Stench. A poultry-farmer has created a new highpoint on the horizon with a hillock of turkey-muck. From tractor wheels, droppings welt-deep. In a county where twenty-two inches is reckoned a wet year, the council leaves the cleansing of a sunken lane to rain. A mobile phone mast mimics a balding cedar tree. Cackle from a disturbed scavenging bird.

magpie, so furtive—
you know no one
thinks you did it

Windtangle of old man's beard over neglected hedges. Foul ditches. On verges of the lane newly-sprung grasses pierce through herbage rotted by the frosts. Now a line of oak trees compose themselves in a variety of eccentric but for them comfortable postures. Like venerable seniors slumped before a cold grate, I feel they demand a lullaby.…
at which point Cobb does provide the lullaby he has in mind. His language is muscular, full of sound and the weight and shape of things.

Additionally, Cobb has packed into the book fourteen poems in a variety of configurations, ranging from unrhymed, free-verse quatrains to adaptations after the Chinese of Chou Pang-yen, Tu Mu, Liu Chung-yuen, and others. Many of these exhibit lines that are rich in alliteration, assonance, and the occasional sustained metered accent. In the overall structure of the book, they contribute a refreshing change in pace and style, creating limpid pools of simple verse by which to sit and reflect before moving on. Here is one that I particularly liked, “soldiers in flight.” In miniature, it reflects much about Cobb's poetic motivations and craft—once again his peopled landscapes and locales, as well as his love for narrative and simple, moving story:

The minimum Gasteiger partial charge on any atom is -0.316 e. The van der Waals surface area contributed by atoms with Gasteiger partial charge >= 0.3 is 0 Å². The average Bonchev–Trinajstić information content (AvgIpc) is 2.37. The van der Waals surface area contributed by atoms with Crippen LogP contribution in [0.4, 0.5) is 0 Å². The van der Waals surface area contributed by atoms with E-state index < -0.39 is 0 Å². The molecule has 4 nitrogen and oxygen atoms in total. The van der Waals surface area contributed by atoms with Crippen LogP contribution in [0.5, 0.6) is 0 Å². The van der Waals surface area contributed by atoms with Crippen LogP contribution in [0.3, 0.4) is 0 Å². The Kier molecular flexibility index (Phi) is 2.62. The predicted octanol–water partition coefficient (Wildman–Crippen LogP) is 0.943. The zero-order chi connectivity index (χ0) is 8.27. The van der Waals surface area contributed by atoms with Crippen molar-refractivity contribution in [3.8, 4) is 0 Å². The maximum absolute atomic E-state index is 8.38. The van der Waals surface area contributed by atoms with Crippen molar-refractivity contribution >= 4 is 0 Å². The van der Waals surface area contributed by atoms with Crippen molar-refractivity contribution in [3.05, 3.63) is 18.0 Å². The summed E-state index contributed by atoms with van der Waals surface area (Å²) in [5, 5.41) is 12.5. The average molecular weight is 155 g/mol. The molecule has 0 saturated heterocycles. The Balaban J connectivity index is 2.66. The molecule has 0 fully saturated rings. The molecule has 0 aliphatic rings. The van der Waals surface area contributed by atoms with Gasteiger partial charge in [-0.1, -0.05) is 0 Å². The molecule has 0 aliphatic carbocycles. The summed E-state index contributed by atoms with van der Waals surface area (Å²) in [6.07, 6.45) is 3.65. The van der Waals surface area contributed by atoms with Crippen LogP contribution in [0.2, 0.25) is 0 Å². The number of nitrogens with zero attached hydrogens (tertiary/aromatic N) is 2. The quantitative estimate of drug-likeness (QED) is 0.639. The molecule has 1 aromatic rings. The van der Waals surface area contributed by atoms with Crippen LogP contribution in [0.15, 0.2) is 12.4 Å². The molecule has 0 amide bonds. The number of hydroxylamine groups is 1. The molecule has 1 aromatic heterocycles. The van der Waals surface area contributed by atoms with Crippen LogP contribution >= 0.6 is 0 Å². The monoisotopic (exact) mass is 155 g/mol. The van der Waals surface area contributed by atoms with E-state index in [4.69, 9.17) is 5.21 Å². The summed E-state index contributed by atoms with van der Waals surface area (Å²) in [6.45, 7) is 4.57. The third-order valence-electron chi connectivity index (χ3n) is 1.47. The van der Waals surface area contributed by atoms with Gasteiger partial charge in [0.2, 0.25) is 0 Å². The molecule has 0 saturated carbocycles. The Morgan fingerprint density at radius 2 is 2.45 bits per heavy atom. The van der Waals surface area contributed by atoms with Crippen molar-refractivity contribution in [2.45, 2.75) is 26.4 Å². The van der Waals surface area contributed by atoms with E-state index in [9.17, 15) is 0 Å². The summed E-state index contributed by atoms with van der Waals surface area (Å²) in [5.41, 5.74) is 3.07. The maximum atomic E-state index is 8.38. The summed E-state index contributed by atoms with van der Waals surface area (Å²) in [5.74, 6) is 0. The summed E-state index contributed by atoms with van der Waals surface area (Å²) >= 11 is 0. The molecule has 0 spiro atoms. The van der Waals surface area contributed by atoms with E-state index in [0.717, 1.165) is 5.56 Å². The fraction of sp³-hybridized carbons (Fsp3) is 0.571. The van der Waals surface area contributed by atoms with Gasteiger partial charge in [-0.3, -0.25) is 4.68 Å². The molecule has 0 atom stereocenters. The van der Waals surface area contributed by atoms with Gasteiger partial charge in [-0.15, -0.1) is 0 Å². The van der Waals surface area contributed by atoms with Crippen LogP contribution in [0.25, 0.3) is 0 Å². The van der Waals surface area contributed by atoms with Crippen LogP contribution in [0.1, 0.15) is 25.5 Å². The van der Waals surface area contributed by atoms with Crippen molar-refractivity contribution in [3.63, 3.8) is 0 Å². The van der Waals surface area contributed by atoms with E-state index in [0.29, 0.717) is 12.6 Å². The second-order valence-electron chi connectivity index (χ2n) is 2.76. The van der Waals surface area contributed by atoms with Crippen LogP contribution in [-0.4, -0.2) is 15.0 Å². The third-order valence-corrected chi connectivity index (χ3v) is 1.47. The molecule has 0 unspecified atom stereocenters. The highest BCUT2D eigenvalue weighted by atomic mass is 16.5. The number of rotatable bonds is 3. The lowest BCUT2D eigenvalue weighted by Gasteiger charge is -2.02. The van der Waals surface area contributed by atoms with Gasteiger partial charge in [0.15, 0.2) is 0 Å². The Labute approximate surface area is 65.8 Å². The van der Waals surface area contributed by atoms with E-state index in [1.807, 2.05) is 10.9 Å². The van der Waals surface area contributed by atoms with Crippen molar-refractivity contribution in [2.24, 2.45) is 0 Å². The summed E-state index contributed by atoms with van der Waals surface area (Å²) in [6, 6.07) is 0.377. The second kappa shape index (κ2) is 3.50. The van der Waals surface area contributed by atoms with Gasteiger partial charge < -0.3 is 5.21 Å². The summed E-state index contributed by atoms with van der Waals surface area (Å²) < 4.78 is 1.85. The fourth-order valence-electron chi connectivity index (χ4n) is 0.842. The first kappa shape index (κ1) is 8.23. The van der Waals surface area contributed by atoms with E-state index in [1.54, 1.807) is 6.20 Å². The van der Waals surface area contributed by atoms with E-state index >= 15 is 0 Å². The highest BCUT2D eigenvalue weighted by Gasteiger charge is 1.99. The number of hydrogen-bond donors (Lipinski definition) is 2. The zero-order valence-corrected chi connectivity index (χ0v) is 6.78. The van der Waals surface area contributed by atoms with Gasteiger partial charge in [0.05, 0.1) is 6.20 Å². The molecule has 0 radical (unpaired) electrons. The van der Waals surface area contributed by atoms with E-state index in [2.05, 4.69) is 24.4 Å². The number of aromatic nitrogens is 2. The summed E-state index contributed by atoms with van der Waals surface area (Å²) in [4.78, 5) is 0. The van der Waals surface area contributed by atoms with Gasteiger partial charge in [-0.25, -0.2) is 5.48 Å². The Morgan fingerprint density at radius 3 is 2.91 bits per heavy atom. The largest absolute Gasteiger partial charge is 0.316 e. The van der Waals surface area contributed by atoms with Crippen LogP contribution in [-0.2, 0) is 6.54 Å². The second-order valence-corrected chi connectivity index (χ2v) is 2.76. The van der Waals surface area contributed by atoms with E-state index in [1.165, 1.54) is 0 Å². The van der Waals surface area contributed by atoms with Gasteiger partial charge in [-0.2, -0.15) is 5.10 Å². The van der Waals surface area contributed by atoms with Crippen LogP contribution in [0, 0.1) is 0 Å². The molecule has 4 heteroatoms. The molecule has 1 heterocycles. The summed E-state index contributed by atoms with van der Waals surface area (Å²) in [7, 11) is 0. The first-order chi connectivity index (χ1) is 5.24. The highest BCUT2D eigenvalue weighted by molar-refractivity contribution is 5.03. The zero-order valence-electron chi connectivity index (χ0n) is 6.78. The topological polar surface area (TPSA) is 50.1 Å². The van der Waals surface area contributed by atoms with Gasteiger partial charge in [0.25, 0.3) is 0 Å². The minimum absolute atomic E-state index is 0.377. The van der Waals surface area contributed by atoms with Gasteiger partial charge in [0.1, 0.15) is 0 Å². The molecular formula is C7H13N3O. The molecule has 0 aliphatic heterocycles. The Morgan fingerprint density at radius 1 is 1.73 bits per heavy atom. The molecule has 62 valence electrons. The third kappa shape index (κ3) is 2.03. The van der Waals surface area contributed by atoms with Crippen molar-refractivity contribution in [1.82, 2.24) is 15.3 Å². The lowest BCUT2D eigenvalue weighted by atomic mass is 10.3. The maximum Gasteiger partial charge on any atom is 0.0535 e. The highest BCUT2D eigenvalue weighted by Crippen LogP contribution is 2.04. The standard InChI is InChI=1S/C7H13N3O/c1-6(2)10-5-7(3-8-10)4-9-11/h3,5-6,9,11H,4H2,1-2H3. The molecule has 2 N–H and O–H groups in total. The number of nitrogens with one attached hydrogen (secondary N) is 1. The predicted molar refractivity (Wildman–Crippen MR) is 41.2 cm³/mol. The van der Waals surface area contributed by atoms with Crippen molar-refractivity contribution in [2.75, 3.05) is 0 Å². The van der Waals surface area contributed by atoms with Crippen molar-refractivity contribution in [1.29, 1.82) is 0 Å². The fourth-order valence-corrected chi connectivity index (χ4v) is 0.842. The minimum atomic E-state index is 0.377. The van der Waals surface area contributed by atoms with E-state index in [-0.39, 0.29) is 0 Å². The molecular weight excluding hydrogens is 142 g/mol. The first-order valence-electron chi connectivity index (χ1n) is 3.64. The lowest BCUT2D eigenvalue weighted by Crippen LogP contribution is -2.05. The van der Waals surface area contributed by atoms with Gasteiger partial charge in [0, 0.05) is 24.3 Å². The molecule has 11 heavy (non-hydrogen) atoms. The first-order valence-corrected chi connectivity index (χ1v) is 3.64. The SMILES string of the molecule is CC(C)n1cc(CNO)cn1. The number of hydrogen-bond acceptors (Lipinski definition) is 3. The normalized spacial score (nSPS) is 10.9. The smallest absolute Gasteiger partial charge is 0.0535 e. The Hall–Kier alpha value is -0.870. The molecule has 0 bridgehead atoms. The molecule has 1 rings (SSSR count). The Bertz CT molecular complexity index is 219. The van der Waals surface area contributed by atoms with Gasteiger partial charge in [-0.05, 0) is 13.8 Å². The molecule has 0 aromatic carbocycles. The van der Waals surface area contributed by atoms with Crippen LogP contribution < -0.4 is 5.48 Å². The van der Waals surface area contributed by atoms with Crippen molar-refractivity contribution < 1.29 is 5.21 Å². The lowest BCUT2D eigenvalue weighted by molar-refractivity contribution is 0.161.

Mist shrouds the water,
moonlight sinks into mud.
Tonight our boat is moored
on the Chin Huai River
close to a tavern.
The girl they have paid to sing
knows nothing of our defeat,
that the nation is broken.
Her choice of song is all wrong:
“Flowers in the old backyard.”

–after the Chinese of Tu Mu

In reading this book, I found that the individual poems gained greatly from the context in which Cobb has artfully placed them. This is one of the chief contributions, I think, that he makes to the genre. Quoting the poems as I have done here, isolated from their immediate context of others in the group—or in the case of poems taken from haibun and the surrounding, all-important prose—takes away some of their full impact, which tends to be associational and cumulative, often needing the group or prose context to maintain integrity. Standing alone—as many maintain that a haiku must—they are frequently less sharp, memorable, or accessible, but that is precisely what makes him such an interesting poet. Cobb’s rural sketches of seashore and countryside, places and people, hill and dale, small farms, ponds, bourns, and all the rest of it, are delivered with vigor, energy, and a winsome enthusiasm all the more believable and real for its occasional dark underside. He is thinking and feeling—reacting, responding—not just passing through in detached languor, or jotting things down in a catalogue for the sake of detail. His obvious deep love for and skill in the English language creates verbal oil paintings, not watercolors, sumi-e, or abstract canvasses of smeared or exploded paint. There is much to praise. Though we may indeed find here and there an image that warrants our quiet meditation and sounding for its “suchness,” Cobb’s haiku are not best described as either meditative or epiphanous; they are vigorous and excursionary, and well worth our enjoyment and study. I think his contributions to English haiku are strongest in his haiku arrangements, and in his haibun—and these he delivers with abundance, clearly achieving wholes that are greater than the parts. Now I think I'll swear off conclusions and stay tuned, as this poet is far from being finished with his work.